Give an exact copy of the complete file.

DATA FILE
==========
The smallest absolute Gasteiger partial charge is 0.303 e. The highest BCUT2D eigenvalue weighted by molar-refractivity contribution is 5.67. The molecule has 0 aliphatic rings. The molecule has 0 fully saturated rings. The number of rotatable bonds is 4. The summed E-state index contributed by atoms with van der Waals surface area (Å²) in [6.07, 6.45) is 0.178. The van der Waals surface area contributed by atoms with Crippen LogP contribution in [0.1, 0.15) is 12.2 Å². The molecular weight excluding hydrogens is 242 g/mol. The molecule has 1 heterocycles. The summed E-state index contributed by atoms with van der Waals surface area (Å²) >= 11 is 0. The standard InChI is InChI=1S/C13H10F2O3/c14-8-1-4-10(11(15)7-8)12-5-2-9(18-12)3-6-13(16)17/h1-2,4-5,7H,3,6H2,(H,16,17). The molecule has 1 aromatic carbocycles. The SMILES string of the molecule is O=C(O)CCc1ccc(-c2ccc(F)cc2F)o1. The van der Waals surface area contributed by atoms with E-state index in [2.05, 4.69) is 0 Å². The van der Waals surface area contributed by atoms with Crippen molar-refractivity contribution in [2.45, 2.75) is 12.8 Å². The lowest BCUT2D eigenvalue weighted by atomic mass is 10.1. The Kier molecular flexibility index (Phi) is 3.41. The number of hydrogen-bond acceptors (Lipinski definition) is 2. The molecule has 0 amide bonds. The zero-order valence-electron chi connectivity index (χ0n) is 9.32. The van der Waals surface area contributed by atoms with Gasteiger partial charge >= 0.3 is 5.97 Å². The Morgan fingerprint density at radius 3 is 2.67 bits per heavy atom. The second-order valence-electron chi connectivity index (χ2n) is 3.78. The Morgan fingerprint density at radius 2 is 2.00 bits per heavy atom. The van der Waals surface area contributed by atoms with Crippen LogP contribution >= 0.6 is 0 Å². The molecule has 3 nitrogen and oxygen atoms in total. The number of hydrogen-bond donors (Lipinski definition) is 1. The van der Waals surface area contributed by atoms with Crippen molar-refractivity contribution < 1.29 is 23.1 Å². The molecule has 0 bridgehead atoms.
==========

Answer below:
The smallest absolute Gasteiger partial charge is 0.303 e. The highest BCUT2D eigenvalue weighted by molar-refractivity contribution is 5.67. The molecule has 0 aliphatic rings. The molecule has 0 fully saturated rings. The number of rotatable bonds is 4. The summed E-state index contributed by atoms with van der Waals surface area (Å²) in [6.07, 6.45) is 0.178. The van der Waals surface area contributed by atoms with Crippen LogP contribution in [0.1, 0.15) is 12.2 Å². The molecular weight excluding hydrogens is 242 g/mol. The molecule has 1 heterocycles. The summed E-state index contributed by atoms with van der Waals surface area (Å²) >= 11 is 0. The standard InChI is InChI=1S/C13H10F2O3/c14-8-1-4-10(11(15)7-8)12-5-2-9(18-12)3-6-13(16)17/h1-2,4-5,7H,3,6H2,(H,16,17). The molecule has 1 aromatic carbocycles. The SMILES string of the molecule is O=C(O)CCc1ccc(-c2ccc(F)cc2F)o1. The van der Waals surface area contributed by atoms with E-state index in [2.05, 4.69) is 0 Å². The van der Waals surface area contributed by atoms with Crippen molar-refractivity contribution in [2.45, 2.75) is 12.8 Å². The lowest BCUT2D eigenvalue weighted by atomic mass is 10.1. The Kier molecular flexibility index (Phi) is 3.41. The number of hydrogen-bond acceptors (Lipinski definition) is 2. The molecule has 0 amide bonds. The zero-order valence-electron chi connectivity index (χ0n) is 9.32. The van der Waals surface area contributed by atoms with Gasteiger partial charge >= 0.3 is 5.97 Å². The Morgan fingerprint density at radius 3 is 2.67 bits per heavy atom. The second-order valence-electron chi connectivity index (χ2n) is 3.78. The Morgan fingerprint density at radius 2 is 2.00 bits per heavy atom. The van der Waals surface area contributed by atoms with Crippen LogP contribution >= 0.6 is 0 Å². The molecule has 3 nitrogen and oxygen atoms in total. The number of hydrogen-bond donors (Lipinski definition) is 1. The van der Waals surface area contributed by atoms with Crippen molar-refractivity contribution < 1.29 is 23.1 Å². The molecule has 0 bridgehead atoms.